- Publisher: Doubleday & Company Inc [c.1972]; Book Club (BCE/BOMC) edition (1972)
- ASIN: B00CLMWLWK
- Package Dimensions: 8.4 x 5.8 x 2.1 inches
- Shipping Weight: 1.8 pounds
- Average Customer Review: 91 customer reviews
- Amazon Best Sellers Rank: #3,910,328 in Books (See Top 100 in Books)
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Again, Dangerous Visions: 46 Original Stories Edited by Harlan Ellison Hardcover – 1972
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OVER 40 SHORT STORIES FROM HARLAN ELLISON, KURT VONNEGUT, ROBIN SCOTT, JAMES TIPTREE, JAMES SALLIS, LEE HOFFMAN AND MANY OTHERS. Minor marks to covers. DJ not present. Interior is clean with no writing etc. Strong binding. All pages are present. Nice book great price!
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Here are seven that seemed a little better than the others:
- Frederik Pohl's "The Day After the Day the Martians Came" - When the Martians arrive there is worldwide excitement. Then the wonder wears off and everybody starts talking about them.
- Miriam deFord's "The Malley System" - A new method of punishing violent criminals reduces the recidivism rate dramatically. But not the rehabilitation rate.
- Larry Niven's "The Jigsaw Man" - In the future there is strong public support for an organ donation program integrated with the driving licensing process. What possible harm?
- James Cross's "The Doll-House" - This is more of a three-wishes-from-a-genie fantasy story than it is science fiction. The moral: Treat your genie well.
- John Brunner's "Judas" - This story reenacts an important New Testament lesson.
- Norman Spinrad's "Carcinoma Angels" - A man who has achieved everything is diagnosed with cancer. He fights and wins his last battle. Alone.
- Samuel Delany's "Aye, and Gomorrah..." - Explores relationships between asexual Spacers, who are neutered before puberty, and frelk, who are attracted to them.
This anthology and its second volume, Again, Dangerous Visions, are important landmarks in science fiction history and contain some innovative and provocative ideas. There is a noticeable, but not off-putting air of adolescence about the way many of the stories jump in the reader's face. You can get a feel for this from two of the shorter stories. Henry Slesar's "Ersatz" delivers a sexual shock (to 1960's sensibilities) without having much else to say. Damon Knight's "Shall the Dust Praise Thee?" makes similar gratuitous use of a religious topic. It's a sixties thing.
Nevertheless, there are some good stories that are worth reading.
Even the most conventional story in the book, "The Jigsaw Man" by Larry Niven, extrapolates a current trend to an unhappy future (at least for the protagonist).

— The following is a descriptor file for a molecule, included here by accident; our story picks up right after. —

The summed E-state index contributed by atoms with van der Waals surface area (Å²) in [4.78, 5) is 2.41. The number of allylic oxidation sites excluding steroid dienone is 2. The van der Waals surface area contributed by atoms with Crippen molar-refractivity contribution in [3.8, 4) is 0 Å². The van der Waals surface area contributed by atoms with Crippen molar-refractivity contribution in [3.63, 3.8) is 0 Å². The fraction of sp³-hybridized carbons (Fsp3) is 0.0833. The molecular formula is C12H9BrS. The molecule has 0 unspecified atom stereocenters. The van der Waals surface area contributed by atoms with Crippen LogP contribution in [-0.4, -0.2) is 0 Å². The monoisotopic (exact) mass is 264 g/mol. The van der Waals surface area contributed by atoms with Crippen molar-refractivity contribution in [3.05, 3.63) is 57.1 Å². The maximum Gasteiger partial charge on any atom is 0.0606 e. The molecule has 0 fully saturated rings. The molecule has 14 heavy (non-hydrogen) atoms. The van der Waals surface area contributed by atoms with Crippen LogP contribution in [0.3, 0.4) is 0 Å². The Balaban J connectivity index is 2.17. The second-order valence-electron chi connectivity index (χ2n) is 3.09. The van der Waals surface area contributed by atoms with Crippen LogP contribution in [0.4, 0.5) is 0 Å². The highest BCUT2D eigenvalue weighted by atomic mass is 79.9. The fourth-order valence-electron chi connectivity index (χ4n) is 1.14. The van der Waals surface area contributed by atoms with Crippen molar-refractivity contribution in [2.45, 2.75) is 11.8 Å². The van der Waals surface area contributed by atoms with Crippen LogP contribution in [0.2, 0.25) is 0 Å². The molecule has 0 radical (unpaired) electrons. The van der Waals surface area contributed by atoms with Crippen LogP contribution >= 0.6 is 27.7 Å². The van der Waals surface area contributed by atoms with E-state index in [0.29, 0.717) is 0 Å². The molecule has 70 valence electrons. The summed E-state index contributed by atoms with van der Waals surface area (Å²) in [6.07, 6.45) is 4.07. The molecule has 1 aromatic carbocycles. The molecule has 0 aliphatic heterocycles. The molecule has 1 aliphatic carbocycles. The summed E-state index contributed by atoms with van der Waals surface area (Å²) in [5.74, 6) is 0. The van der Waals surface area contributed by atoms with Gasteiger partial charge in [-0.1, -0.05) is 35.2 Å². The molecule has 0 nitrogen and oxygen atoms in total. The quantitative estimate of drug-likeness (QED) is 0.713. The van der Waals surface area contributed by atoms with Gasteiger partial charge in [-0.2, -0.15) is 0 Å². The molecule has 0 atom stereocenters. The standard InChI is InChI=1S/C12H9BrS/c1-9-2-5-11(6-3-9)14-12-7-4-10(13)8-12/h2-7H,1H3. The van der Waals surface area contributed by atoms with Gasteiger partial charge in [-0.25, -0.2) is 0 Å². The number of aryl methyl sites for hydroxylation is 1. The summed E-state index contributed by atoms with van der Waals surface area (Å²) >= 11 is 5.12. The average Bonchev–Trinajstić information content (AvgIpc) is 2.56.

This is not a bad thing. Golden Age SF is full of stories where the future is good and the protagonists overcome the central challenge. The time was ripe for a collection of dystopian stories.
And some of the stories fall outside this theme. After all, Ellison's stated goal is fresh, taboo-breaking stories, and there's more to that than bad views of the future. Theodore Sturgeon breaks taboos and stays upbeat. Norman Spinrad writes a psychedelic fable and makes it work. Philip Jose Farmer's story is so weird that I couldn't even understand the first few pages, and I didn't even notice when it did start to make sense. And Fritz Leiber doesn't break any taboos but damn his story swings.
Ellison got Asimov to write an introduction, a classy touch -- a way of showing respect to the old school while starting a new one.
Because it is WONDERFUL. Yes, I've read at least half the stories elsewhere in other collections; yes, some of them are dated (especially Fred Pohl's); no, some of the concepts are not so dangerous anymore - but as a collection, for someone who is genuinely interested in how SF has evolved, this was brilliant.
One could wish that Harlan Ellison had restrained himself a little - he is so over-the-top he comes over like an excited over-erudite schoolkid - but the afterwords to each story by the authors were wonderful, and give a real insight into the Why of each story.
For history buffs, then, and those who REMEMBER the Golden Age and th New Wave (I was there for the end of one, and during the next) - a Must Read.
For youngsters: go on - find out why your parents liked it! Thrill at teh wild punny ride of The Purple Wage with Phil J Farmer; go on another crazy, androgynous ride with Chip Delany; feel a chill go down your spine with Robert Bloch and Ellison's Jack the Ripper. But ENJOY!
Most recent customer reviews
Outside of a "history of science fiction" course, I can't see much of a...Read more